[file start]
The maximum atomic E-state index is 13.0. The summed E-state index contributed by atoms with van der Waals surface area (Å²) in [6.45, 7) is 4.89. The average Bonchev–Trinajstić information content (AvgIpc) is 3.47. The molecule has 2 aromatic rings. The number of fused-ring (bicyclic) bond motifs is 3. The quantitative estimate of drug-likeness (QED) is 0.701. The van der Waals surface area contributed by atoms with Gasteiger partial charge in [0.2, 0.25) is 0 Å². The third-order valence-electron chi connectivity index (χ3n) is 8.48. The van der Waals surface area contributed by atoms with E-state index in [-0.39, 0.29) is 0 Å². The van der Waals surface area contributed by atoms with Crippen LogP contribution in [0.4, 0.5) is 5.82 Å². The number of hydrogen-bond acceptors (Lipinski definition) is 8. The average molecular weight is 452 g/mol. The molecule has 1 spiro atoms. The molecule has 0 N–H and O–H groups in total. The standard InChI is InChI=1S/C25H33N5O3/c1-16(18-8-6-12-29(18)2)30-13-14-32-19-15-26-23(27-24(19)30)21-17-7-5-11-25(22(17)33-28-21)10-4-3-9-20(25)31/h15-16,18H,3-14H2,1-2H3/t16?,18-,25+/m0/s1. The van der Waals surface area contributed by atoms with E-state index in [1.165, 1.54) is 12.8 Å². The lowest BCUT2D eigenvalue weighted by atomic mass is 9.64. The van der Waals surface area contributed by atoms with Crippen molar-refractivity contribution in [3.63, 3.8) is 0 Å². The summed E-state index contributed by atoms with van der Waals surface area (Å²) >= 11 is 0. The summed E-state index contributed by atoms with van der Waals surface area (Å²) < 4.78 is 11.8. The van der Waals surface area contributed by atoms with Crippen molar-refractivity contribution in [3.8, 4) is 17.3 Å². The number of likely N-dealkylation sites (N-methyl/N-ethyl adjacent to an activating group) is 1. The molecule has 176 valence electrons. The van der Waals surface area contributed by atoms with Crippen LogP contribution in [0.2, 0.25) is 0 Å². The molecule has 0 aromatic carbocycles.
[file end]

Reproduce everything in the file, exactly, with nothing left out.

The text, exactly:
The maximum atomic E-state index is 13.0. The summed E-state index contributed by atoms with van der Waals surface area (Å²) in [6.45, 7) is 4.89. The average Bonchev–Trinajstić information content (AvgIpc) is 3.47. The molecule has 2 aromatic rings. The number of fused-ring (bicyclic) bond motifs is 3. The quantitative estimate of drug-likeness (QED) is 0.701. The van der Waals surface area contributed by atoms with Gasteiger partial charge in [0.2, 0.25) is 0 Å². The third-order valence-electron chi connectivity index (χ3n) is 8.48. The van der Waals surface area contributed by atoms with E-state index in [-0.39, 0.29) is 0 Å². The van der Waals surface area contributed by atoms with Crippen LogP contribution in [0.4, 0.5) is 5.82 Å². The number of hydrogen-bond acceptors (Lipinski definition) is 8. The average molecular weight is 452 g/mol. The molecule has 1 spiro atoms. The molecule has 0 N–H and O–H groups in total. The standard InChI is InChI=1S/C25H33N5O3/c1-16(18-8-6-12-29(18)2)30-13-14-32-19-15-26-23(27-24(19)30)21-17-7-5-11-25(22(17)33-28-21)10-4-3-9-20(25)31/h15-16,18H,3-14H2,1-2H3/t16?,18-,25+/m0/s1. The van der Waals surface area contributed by atoms with E-state index in [1.165, 1.54) is 12.8 Å². The lowest BCUT2D eigenvalue weighted by atomic mass is 9.64. The van der Waals surface area contributed by atoms with Crippen molar-refractivity contribution in [3.63, 3.8) is 0 Å². The summed E-state index contributed by atoms with van der Waals surface area (Å²) >= 11 is 0. The summed E-state index contributed by atoms with van der Waals surface area (Å²) < 4.78 is 11.8. The van der Waals surface area contributed by atoms with Crippen molar-refractivity contribution in [3.8, 4) is 17.3 Å². The number of likely N-dealkylation sites (N-methyl/N-ethyl adjacent to an activating group) is 1. The molecule has 176 valence electrons. The van der Waals surface area contributed by atoms with Crippen LogP contribution in [0.2, 0.25) is 0 Å². The molecule has 0 aromatic carbocycles.